Fortunately, we can do much better than Gamma codes and represent the number x using roughly 2 log x bits with delta codes. Firstly, write x as x=2N +(x modulo 2N) where N is the logarithm. Then we can represent the number N-1 as a Gamma code using N-1 bits, and then store (x modulo 2N) in binary format (using N-1 bits). Thus, we can represent all numbers up to 2N-1 using 2N-2 bits.

Unfortunately, the current breed of microprocessors are not kind to variable-length representations so the added compression is at the expense decoding speed.

Continue with part 3.

References and further reading: Holloway et al., How to Barter Bits for Chronons, 2007. See also the slides of my recent talk Compressing column-oriented indexes.

Run-length encoding (part I)

(This is part 1, there is also a part 2 and a part 3.)

Run-length encoding (RLE) is probably the most important and fundamental string compression technique. Countless multimedia formats and protocols use one form or RLE compression or another.

RLE is also deceptively simple. It represents repeated values as a counter and a character. Thus, the string AAABBBBBZWWK becomes 3A-5B-1Z-2W-1K.

If that is all there was to RLE, then the wikipedia page on run-length encoding would be just fine. Yet, I think it needs help.

Why do we use RLE?

  • You can read and write RLE data in one pass, using almost no memory.
  • Given a vector V compressed with RLE, you can apply any scalar function f to its component in time O(|V |) where |V | is the compressed size of the vector.
  • Given two vectors V and V‘ compressed with RLE, you can do arithmetic (e.g. V+V‘) in time O(|V |+|V’|).

(Some RLE formats have worse complexity bounds.)

Any downsides to RLE?

  • Random access is slower. Sometimes, only sequential read (from the beginning) is possible. Updating an RLE-compressed array can be difficult.
  • You need long runs of identical values.
  • Some RLE formats negatively affect CPU vectorization. Thus, if the compression rates are modest, it could actually take longer to process an RLE-compressed array.

What is the RLE format?

There is no unique RLE format. How you use the RLE idea depends on your goals such as (1) maximize the compression rate (2) maximize the processing speed.

Here are some common variations:

  • Instead of using a counter for each run of characters, you only add a counter after a value has been repeated twice. For example, the string AAABBBBBZWWK becomes AA1-BB3-Z-WW-K. Thus, if many characters are not repeated, you will rarely use an unnecessary counter.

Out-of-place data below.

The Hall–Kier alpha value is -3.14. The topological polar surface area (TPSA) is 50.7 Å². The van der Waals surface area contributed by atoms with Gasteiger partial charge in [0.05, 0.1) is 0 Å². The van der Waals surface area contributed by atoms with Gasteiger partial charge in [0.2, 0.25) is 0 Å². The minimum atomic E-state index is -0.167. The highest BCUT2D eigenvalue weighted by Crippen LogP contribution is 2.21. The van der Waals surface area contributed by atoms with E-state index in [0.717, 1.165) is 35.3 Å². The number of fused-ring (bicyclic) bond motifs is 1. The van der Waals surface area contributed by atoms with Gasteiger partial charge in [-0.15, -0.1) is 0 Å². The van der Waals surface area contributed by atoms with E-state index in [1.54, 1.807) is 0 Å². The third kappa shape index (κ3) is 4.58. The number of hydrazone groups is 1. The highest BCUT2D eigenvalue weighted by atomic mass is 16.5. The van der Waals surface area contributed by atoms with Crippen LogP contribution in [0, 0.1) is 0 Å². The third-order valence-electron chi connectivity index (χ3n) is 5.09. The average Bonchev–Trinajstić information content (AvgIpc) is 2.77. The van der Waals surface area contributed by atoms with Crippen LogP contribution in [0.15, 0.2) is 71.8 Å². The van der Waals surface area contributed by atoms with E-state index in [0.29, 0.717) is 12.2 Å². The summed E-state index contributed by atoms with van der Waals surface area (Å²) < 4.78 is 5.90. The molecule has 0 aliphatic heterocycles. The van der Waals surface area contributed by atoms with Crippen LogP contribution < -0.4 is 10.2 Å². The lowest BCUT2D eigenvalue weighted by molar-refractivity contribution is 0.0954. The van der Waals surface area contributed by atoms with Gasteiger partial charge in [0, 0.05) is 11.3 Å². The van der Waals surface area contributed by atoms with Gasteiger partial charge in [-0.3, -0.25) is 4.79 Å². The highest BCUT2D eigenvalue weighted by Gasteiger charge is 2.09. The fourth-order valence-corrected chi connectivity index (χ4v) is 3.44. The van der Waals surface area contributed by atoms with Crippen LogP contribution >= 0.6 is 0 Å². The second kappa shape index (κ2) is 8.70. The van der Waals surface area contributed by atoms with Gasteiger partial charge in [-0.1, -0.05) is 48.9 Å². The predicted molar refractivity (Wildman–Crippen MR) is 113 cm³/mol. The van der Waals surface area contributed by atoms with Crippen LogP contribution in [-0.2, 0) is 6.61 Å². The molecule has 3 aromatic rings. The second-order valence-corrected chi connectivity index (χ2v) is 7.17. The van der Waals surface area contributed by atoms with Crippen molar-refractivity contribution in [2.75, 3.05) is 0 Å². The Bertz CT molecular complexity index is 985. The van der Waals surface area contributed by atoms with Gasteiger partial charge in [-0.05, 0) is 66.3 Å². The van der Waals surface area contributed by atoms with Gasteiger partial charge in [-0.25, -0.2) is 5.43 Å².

• You can use a single bit to decide whether a counter is used. For example, the string AAABBBBZWWK becomes A-True-3, B-True-5, Z-False, W-True-2, K-False. Again, this may avoid many unnecessary counters if values are often not repeated.
  • Instead of a counter, you may store the location of the run in the array. For example, the string AAABBBBBZWWK becomes 1A-4B-9Z-10W-11K. The benefit of this approach is to allow random access in logarithmic time using binary search. However, it is also incompatible with some techniques to avoid unnecessary counters. So, it is a compression-speed trade-off. For even more speed, you can store both the location of the run and its length (thus avoiding a subtraction).
  • To help vectorization, you can group the characters into blocks of k characters. For example, using blocks of two characters, the string AAABBBBBZWWK becomes 1AA-1AB-2BB-1ZW-1WK. Again, this is a compression-speed trade-off because there will be fewer runs to compress after grouping the characters into long blocks.

Continue reading to part 2.

Some References (to my own work):

More database compression means more speed? Right?

Current practical database compression techniques stress speed over compression:

  • Vectorwise is using Super-scalar RAM-CPU cache compression which includes a carefully implemented dictionary coder.
  • C-store—and presumably Vertica—is using similar compression techniques as well as simple run-length encoding of projection indexes.
  • Oracle is compressing its bitmaps using Byte-aligned bitmap compression—a variation on run-length encoding.
  • Wu et al.’s Fastbit as well as my very own Lemur Bitmap Index C++ Library use less aggressive compression techniques, for faster results. In fact, one my recent empirical results is that on a two-CPU dualcore machine, using 64-bit words instead of 32-bit words in word-aligned compression—which nearly halves the compression—can make the processing faster.
  • LucidDB similarly compresses its bitmap indexes with a simple variation on run-length encoding.